approved. This includes information from clinical and preclinical tests 
or studies that demonstrate the safety or effectiveness of the device 
but does not include descriptions of methods of manufacture or product 
composition and other trade secrets.
    Section 513(e)(1) of the FD&C Act sets forth the process for 
issuing a final order. Specifically, prior to the issuance of a final 
order reclassifying a device, the following must occur: (1) Publication 
of a proposed order in the Federal Register; (2) a meeting of a device 
classification panel described in section 513(b) of the FD&C Act; and 
(3) consideration of comments to a public docket. FDA published a 
proposed order to reclassify this device in the Federal Register of 
June 12, 2013 (78 FR 35173). FDA received and has considered 285 
comments on this proposed order, as discussed in section II. FDA has 
held a meeting of a device classification panel described in section 
513(b) of the FD&C Act with respect to stair-climbing wheelchairs and, 
therefore, has met this requirement under section 513(e)(1) of the FD&C 
Act. As further described in section III, a meeting of a device 
classification panel described in section 513(b) of the FD&C Act took 
place on December 12, 2013 (78 FR 66942, November 7, 2013), to discuss 
whether stair-climbing wheelchairs should be reclassified or remain in 
class III, and the panel recommended that the device be reclassified 
into class II because there was sufficient information to establish 
special controls. FDA is not aware of new information since the panel 
that would provide a basis for a different recommendation or findings.

II. Public Comments in Response to the Proposed Order

    In response to the June 12, 2013 (78 FR 35173), proposed order to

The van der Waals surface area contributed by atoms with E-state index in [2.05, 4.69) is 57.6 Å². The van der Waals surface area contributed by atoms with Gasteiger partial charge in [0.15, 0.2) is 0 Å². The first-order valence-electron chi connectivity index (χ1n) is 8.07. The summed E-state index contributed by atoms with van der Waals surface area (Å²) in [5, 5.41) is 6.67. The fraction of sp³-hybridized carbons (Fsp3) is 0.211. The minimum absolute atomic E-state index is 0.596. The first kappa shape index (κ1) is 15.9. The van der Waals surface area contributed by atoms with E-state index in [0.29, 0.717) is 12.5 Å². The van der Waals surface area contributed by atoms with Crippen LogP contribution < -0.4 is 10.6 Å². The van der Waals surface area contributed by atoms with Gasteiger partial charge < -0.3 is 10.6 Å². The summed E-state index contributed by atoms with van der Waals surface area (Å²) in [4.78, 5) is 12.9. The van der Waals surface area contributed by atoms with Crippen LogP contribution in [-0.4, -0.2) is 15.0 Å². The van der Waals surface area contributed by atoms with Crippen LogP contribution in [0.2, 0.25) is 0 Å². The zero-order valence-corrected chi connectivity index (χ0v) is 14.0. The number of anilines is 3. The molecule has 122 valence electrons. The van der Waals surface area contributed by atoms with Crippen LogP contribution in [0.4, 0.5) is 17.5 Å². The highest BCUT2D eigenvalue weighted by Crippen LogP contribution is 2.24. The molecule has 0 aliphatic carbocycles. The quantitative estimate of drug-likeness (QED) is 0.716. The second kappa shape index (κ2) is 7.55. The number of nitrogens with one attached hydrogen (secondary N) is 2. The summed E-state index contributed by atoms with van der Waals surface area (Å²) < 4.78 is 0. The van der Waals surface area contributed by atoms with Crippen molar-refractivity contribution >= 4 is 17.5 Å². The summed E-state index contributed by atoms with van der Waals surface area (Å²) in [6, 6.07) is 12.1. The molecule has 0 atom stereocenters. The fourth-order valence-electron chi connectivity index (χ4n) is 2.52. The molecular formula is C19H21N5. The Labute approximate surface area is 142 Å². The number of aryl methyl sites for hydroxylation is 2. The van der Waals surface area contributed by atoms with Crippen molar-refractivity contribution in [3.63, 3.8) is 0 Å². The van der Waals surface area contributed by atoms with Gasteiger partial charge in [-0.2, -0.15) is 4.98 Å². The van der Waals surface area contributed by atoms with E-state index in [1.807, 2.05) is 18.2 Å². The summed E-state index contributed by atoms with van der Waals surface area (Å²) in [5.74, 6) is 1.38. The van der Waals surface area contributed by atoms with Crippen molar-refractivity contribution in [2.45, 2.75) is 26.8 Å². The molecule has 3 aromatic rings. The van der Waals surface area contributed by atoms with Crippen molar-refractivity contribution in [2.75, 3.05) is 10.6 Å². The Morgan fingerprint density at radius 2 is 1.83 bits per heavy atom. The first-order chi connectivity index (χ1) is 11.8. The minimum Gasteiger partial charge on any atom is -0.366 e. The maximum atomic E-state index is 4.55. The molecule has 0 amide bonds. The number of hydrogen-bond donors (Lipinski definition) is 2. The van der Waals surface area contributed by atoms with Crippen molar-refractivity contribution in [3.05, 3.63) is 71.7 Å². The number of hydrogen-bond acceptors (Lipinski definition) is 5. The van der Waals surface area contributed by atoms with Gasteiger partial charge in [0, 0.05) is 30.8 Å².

reclassify stair-climbing wheelchairs, FDA received 285 comments. 
Comments were received from consumers and other stakeholders who are 
personally or professionally associated with a stair-climbing 
wheelchair user. These individuals included users, family members, 
friends, and professionals such as occupational and physical 
therapists. Several veterans and patient advocacy groups also 
responded. The majority of the comments received advocated that this 
device be classified into class II, but the comments did not include 
information relevant to the safety, effectiveness, or risks of these 
devices, aside from personal experience, which focused on payment and 
availability issues and are not directly relevant to the types of 
information necessary for a classification decision. One comment from a 
representative of a patient advocacy coalition opposed the 
reclassification to class II, stating that, ``This change in 
classification would result in greater risk for some of our nation's 
most vulnerable consumers,'' and citing safety data published on FDA's 
Web site and described in section 5 of the FDA's Executive Panel 
Summary (Ref. 1), as well as the risks of the device as outlined in 
section V of the proposed order.
    The Agency disagrees with this comment regarding risks and believes